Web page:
Daneene Johnson didn't write the Langston Hughes poem that reads, "Life for me ain't been no crystal stair," but she could have.
The 17-year-old, one of five students awarded $1,000 Martin Luther King college scholarships this month by the City of Annapolis, found out just weeks before her senior year began that she had a malignant brain tumor.
She wasn't supposed to graduate. She wasn't even supposed to be able to study.
"But Doctor Jesus had a different set of plans in store for me," she told the graduating class of Annapolis High School, as she marched across stage with the others a few weeks ago to receive her diploma.
The dark-eyed, soft-spoken and friendly Johnson had never been ill. Her junior year, she'd noticed a weakness in her right hand, then she started getting sick every day in math class. A doctor teased her that she just didn't like math.
The problem didn't go away, however, and last August, Daneene sat in an office at Johns Hopkins Hospital, listening to a doctor tell her about the brain tumor and watching the hurt in her parents' faces.
"They told me I wouldn't be able to go to school," she recalled last week, relaxing on the porch of her family's Eastport home. "Your senior year is supposed to be that year to remember."
It was, but not the way she'd planned. After three active years of high school, the teen-ager found herself flat on her back undergoing brain scans, surgery, radiation and chemotherapy.
She had been a member of the National Honor Society, historian of the Future Business Leaders of America, active in the youth fellowship of Mount Zion United Methodist Church and a member of the Unity Club, a group that helps minority students improve academically and socially.
Now, she was reduced to hospital stays and confinement at home.
But she wasn't defeated, not even when Hopkins surgeon Benjamin Carson discovered during the operation that her tumor was malignant. Instead, she welcomed tutors every day of the week to keep up with her work.
"I can say today that God answers prayers," she says. "He sent my family and friends to comfort me and as a source of strength. sent his Holy Spirit to keep my heart and soul intact.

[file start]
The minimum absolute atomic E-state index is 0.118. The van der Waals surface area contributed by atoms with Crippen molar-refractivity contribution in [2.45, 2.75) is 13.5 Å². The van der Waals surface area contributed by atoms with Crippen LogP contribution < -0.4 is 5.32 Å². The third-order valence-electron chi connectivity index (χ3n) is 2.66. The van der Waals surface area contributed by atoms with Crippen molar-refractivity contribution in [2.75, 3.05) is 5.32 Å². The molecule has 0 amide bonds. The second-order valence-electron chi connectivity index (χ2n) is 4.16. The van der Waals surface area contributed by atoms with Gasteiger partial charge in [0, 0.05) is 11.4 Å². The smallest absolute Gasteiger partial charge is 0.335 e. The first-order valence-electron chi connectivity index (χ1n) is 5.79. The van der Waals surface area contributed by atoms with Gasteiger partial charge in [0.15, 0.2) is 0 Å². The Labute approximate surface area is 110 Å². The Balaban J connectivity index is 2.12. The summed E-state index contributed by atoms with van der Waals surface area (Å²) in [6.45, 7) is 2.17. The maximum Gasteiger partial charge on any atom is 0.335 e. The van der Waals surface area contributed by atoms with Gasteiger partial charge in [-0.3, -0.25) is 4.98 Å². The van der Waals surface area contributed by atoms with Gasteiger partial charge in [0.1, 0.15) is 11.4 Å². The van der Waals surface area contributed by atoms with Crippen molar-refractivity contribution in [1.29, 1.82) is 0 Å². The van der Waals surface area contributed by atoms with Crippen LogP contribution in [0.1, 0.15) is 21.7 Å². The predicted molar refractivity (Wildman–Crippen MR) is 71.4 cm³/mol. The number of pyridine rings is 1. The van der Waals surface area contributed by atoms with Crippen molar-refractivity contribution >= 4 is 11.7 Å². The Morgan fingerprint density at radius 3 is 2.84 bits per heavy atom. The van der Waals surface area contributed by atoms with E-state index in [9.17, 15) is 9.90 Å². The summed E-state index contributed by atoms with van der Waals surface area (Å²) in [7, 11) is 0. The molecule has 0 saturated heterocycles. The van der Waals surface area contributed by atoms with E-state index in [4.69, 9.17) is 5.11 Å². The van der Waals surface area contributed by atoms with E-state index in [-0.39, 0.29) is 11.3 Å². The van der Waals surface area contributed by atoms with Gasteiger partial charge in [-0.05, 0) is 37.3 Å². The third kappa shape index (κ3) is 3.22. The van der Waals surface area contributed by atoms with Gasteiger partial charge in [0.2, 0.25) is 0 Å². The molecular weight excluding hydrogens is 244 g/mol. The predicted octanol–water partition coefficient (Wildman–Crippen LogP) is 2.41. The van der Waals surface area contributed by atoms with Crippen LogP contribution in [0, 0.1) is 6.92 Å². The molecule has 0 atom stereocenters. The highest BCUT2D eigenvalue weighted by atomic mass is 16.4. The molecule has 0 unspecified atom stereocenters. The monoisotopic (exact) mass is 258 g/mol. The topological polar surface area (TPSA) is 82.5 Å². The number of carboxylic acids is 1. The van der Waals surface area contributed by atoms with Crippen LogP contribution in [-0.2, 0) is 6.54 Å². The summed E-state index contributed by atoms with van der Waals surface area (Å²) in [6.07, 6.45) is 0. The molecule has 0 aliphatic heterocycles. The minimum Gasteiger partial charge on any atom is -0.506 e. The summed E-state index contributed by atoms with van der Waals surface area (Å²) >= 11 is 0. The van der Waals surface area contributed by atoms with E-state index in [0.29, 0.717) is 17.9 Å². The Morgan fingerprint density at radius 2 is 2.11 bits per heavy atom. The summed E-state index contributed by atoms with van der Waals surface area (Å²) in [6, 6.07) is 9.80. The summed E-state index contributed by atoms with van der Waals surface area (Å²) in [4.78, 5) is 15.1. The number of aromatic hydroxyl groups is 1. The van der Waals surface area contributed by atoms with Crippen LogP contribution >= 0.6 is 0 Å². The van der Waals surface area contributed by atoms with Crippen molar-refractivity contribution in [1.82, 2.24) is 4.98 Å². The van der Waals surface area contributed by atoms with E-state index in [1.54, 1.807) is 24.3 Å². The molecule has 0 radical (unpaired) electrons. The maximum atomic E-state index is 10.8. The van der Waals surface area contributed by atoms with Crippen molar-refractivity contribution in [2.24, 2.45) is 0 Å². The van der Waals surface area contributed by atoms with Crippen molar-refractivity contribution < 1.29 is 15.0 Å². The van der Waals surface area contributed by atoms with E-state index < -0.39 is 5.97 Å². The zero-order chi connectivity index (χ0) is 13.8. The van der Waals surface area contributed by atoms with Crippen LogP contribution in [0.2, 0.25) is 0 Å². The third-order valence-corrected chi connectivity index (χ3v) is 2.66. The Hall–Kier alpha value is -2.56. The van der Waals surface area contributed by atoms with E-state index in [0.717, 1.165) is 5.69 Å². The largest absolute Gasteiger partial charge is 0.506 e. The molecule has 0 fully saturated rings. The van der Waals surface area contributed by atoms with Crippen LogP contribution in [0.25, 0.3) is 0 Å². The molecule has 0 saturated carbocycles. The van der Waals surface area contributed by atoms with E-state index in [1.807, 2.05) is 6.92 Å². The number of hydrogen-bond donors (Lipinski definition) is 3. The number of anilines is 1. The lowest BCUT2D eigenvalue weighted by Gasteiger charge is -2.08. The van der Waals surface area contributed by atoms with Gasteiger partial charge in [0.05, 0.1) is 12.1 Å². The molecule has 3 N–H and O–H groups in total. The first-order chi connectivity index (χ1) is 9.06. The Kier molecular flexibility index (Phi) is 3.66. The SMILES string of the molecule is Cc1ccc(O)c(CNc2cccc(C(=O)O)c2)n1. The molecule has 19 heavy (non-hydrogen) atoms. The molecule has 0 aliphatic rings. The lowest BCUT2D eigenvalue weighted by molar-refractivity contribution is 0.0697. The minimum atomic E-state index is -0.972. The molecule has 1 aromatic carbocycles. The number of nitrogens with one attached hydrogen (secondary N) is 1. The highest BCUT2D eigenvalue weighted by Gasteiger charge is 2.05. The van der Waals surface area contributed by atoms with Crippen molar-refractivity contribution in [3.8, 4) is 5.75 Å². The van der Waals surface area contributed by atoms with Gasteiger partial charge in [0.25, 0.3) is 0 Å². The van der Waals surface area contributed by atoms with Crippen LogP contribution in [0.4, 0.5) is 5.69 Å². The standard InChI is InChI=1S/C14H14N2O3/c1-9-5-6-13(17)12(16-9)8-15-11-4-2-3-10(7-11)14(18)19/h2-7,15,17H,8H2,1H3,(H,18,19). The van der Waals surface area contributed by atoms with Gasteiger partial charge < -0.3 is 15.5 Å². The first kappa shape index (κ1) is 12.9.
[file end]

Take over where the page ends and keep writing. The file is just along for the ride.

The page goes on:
"My family stuck with me, in so many ways -- brothers, aunt, uncle, dad, granddad," she says. "My friends called me and we went for walks. They stayed my friends."
Carson, the surgeon, who has written two books about following your dreams, inspired her not to give up, Daneene says.
"You have to believe you can get well," she says.
Daneene starts summer classes at Anne Arundel Community College in two weeks.
"I can't wait to start," she says with a big smile. "I'm so grateful to be able to go."
She plans to study child psychology, hoping to give others what has been given to her, she says.
"People have spent time with me and talked to me, taught me to set goals," she says. "I want to give some of that back."
Her most recent brain scan showed the tumor was gone. However, Daneene still goes to the hospital every Tuesday for check-ups, and once a month she's admitted for three days of chemotherapy. Even in this, however, she's been fortunate, Daneene says; she's not experienced any adverse side effects from the treatment.
Then her smile slips for a moment, and she cries, briefly.
"I was so happy to walk across that stage and graduate," she says. "It meant -- I can't say what it meant."
Though she experiences a lack of coordination on the right side of her body, Daneene is glad to be alive, functioning, talking.
"I can write well, but not as fast, that's all," she says.
She repeats lines from the poem she quoted at graduation:
"Don't you set down on the steps 'Cause you find it's kinder hard. Don't you fall now. For I'se still goin', honey, I'se still climbin', And life for me ain't been no crystal stair."